Do babies benefit from maternity nurses and night nannies?

Yes. Maternity nurses and night nannies aren’t meant to benefit just the...

Yes. Maternity nurses and night nannies aren’t meant to benefit just the parents, but also the babies. In fact, your baby can benefit tremendously, as they can aid their healthy development and teach them good sleeping habits for life:

  • Your baby will be sleeping better and longer. As a result, your baby will be stronger and healthier. Sleep is the second most important factor for baby development, after food, but is often neglected.
  • Your baby will be in a better routine. Like adults, babies benefit from a predictable schedule. (Note: The exact routine should match the family needs and preferences. Maternity nurses and night nannies can easily adjust the routine so that it works for the parents and the babies.)
  • Due to better rest and better routine, your baby will be in a better mood during the days, more active and happier.
  • Your baby will feed fewer times a night. Night nannies and maternity nurses have the experience to more easily read baby cues than parents. More often than not, babies wake up because they have a tummy pain or simply because they don’t know how to fall back asleep. When this is the case, a night nanny or maternity nurse can resettle baby back to sleep.
  • Your baby will learn how to self-settle and fall asleep on their own, not needing much comforting or a sleep aid. Babies actually need to be taught how to sleep; night nannies and maternity nurses can teach them this important skill.
How do parents benefit from hiring a night nanny or maternity nurse?

The main benefit of hiring a maternity nurse or night nanny is the abili...

The main benefit of hiring a maternity nurse or night nanny is the ability for mum (and dad) to rest and recuperate after the birth, as well as to teach them how to take care of their newborn baby, especially if they are first time parents. Specifically:

  • You will gain confidence as a parent!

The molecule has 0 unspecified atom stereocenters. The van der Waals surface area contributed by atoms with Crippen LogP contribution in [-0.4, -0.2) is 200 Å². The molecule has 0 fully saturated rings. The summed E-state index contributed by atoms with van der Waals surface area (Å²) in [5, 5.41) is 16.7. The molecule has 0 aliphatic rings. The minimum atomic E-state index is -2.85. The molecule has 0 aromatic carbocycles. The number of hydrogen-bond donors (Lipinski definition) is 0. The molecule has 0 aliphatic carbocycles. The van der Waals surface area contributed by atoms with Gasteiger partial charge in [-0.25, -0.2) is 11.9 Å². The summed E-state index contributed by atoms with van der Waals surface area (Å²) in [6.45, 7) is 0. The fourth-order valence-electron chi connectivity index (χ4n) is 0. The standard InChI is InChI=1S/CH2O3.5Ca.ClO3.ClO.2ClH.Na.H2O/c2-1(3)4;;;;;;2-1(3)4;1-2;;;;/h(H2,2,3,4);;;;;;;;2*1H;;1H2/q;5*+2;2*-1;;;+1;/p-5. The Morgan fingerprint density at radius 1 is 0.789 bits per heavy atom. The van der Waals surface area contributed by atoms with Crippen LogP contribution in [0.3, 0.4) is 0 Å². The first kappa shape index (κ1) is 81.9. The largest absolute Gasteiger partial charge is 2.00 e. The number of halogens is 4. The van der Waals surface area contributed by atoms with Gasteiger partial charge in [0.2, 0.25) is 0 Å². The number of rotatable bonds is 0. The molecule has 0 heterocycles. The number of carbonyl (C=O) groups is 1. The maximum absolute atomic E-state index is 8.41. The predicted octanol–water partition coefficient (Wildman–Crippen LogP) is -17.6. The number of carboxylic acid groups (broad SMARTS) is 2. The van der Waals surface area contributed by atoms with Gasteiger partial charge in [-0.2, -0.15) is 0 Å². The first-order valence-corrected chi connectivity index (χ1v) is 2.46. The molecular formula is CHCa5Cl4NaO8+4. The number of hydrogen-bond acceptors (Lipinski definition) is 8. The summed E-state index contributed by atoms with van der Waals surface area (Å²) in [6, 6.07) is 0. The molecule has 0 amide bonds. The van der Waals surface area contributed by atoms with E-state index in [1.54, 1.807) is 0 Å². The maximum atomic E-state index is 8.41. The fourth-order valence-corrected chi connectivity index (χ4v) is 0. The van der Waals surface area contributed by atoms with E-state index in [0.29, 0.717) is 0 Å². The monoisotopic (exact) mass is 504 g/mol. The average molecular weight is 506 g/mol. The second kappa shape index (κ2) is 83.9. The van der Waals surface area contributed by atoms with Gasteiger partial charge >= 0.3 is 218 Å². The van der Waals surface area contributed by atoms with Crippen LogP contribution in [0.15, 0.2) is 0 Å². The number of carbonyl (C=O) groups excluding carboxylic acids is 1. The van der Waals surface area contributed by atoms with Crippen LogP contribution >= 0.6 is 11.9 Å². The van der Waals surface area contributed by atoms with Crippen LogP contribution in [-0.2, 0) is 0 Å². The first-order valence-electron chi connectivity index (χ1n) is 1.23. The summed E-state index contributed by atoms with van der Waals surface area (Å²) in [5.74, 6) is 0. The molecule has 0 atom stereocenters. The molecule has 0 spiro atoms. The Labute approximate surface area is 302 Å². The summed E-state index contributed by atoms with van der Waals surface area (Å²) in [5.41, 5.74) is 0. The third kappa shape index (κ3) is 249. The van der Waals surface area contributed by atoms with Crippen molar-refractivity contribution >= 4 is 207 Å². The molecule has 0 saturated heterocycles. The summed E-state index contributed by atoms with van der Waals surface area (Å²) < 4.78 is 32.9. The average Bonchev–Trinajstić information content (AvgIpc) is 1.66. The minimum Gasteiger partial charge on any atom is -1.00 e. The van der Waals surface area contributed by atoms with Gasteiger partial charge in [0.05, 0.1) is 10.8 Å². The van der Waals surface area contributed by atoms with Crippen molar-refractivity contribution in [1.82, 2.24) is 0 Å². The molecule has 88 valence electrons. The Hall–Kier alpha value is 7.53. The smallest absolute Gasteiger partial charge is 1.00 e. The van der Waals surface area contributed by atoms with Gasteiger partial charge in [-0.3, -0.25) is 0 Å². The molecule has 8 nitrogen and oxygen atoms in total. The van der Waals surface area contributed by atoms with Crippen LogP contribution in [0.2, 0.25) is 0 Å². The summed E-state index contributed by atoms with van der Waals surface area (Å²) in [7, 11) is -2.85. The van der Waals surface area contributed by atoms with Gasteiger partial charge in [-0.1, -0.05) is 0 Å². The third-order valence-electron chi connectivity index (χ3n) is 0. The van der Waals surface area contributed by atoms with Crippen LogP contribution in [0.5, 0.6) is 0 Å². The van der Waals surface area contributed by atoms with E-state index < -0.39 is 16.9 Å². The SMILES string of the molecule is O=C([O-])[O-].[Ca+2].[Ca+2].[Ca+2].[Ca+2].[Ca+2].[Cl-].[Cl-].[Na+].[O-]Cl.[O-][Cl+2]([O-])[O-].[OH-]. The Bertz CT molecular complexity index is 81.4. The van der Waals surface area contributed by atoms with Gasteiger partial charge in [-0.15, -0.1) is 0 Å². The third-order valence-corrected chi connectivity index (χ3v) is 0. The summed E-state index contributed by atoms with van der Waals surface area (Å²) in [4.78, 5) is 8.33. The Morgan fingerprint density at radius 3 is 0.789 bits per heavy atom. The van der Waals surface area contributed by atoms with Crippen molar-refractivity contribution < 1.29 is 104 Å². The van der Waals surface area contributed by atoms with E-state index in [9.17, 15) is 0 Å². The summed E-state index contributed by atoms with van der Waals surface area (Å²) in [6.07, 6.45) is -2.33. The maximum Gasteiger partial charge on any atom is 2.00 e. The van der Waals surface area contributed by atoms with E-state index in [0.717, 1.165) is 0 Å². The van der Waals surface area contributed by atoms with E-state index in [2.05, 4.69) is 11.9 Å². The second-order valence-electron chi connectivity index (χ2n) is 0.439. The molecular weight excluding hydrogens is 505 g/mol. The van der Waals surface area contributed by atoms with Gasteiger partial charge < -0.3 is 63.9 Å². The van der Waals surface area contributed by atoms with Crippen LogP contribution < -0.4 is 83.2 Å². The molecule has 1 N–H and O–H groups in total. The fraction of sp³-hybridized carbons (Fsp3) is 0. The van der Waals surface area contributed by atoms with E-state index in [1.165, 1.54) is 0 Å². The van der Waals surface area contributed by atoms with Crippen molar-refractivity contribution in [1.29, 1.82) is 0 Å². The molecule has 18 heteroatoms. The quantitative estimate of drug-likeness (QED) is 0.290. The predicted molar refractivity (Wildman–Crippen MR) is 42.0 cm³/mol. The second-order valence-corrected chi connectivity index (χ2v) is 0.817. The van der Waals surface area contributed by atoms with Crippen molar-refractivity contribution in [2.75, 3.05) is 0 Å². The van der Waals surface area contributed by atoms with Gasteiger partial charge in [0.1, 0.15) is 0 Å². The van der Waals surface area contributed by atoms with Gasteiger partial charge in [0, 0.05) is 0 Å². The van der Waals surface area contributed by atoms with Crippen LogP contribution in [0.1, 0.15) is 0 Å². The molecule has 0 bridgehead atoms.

• You will wake up feeling refreshed and energetic.
  • More rested and relaxed, you will enjoy time with your baby much more.
  • You will have more quality time for the rest of the family, work or social commitments.
  • You will be assured that your baby is getting enough quality sleep which is so important for their development.
  • Your immune system will be stronger, and hence your baby’s if you are breastfeeding.
  • If you’re breastfeeding, your milk supply will improve. The more you rest, the more (quality) milk your body can produce.

Additionally, your maternity nurse or night nanny can also keep everything related to your baby clean, tidy, and washed, and also assist with preparing feeds and sterilising equipment, allowing mum to spend quality time with her baby or resting. She can typically also provide one-on-one support with breastfeeding.

What is the difference between a full-time and a daily maternity nurse?

A full-time maternity nurse works on a 24-hour basis and lives with you....

A full-time maternity nurse works on a 24-hour basis and lives with you. If you don’t wish to have someone living in your home, but still want support with your newborn, a daily maternity nurse is the ideal solution. A daily maternity nurse typically works 12 hours a day (or as you agree).

What is the difference between a maternity nurse and a maternity nanny?

The terms maternity nanny and maternity nurse are more or less interchan...

The terms maternity nanny and maternity nurse are more or less interchangeable. However, sometimes a maternity nanny designation will be used to designate a less experienced or newly qualified maternity nurse.

Who are night nannies and what do they do?

A night nanny or a night nurse is a childcare professional who is specia...